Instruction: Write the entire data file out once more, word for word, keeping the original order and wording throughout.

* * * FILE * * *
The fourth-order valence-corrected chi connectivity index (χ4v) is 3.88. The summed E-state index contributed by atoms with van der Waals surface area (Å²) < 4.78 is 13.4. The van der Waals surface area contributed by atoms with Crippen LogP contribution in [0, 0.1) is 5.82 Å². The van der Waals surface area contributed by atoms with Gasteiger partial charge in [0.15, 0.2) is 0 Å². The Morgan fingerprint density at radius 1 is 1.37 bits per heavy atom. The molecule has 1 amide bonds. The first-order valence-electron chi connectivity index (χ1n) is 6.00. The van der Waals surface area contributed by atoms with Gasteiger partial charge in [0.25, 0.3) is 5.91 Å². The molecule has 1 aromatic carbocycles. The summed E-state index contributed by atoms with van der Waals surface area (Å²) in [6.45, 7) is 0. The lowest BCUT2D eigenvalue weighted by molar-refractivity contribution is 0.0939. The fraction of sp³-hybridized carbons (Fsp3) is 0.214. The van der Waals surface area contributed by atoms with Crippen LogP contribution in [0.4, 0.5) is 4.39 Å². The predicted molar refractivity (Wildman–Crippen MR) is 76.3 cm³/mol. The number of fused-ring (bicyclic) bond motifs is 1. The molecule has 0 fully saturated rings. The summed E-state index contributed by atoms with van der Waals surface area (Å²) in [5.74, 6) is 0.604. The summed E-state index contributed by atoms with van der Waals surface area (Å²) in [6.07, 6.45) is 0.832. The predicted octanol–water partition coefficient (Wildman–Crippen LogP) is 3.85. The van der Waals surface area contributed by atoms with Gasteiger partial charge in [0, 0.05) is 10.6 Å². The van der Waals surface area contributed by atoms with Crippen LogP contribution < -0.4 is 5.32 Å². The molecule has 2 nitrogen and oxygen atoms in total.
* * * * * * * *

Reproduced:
The fourth-order valence-corrected chi connectivity index (χ4v) is 3.88. The summed E-state index contributed by atoms with van der Waals surface area (Å²) < 4.78 is 13.4. The van der Waals surface area contributed by atoms with Crippen LogP contribution in [0, 0.1) is 5.82 Å². The van der Waals surface area contributed by atoms with Gasteiger partial charge in [0.15, 0.2) is 0 Å². The Morgan fingerprint density at radius 1 is 1.37 bits per heavy atom. The molecule has 1 amide bonds. The first-order valence-electron chi connectivity index (χ1n) is 6.00. The van der Waals surface area contributed by atoms with Gasteiger partial charge in [0.25, 0.3) is 5.91 Å². The molecule has 1 aromatic carbocycles. The summed E-state index contributed by atoms with van der Waals surface area (Å²) in [6.45, 7) is 0. The lowest BCUT2D eigenvalue weighted by molar-refractivity contribution is 0.0939. The fraction of sp³-hybridized carbons (Fsp3) is 0.214. The van der Waals surface area contributed by atoms with Crippen LogP contribution in [0.4, 0.5) is 4.39 Å². The predicted molar refractivity (Wildman–Crippen MR) is 76.3 cm³/mol. The number of fused-ring (bicyclic) bond motifs is 1. The molecule has 0 fully saturated rings. The summed E-state index contributed by atoms with van der Waals surface area (Å²) in [5.74, 6) is 0.604. The summed E-state index contributed by atoms with van der Waals surface area (Å²) in [6.07, 6.45) is 0.832. The predicted octanol–water partition coefficient (Wildman–Crippen LogP) is 3.85. The van der Waals surface area contributed by atoms with Gasteiger partial charge in [0, 0.05) is 10.6 Å². The van der Waals surface area contributed by atoms with Crippen LogP contribution < -0.4 is 5.32 Å². The molecule has 2 nitrogen and oxygen atoms in total.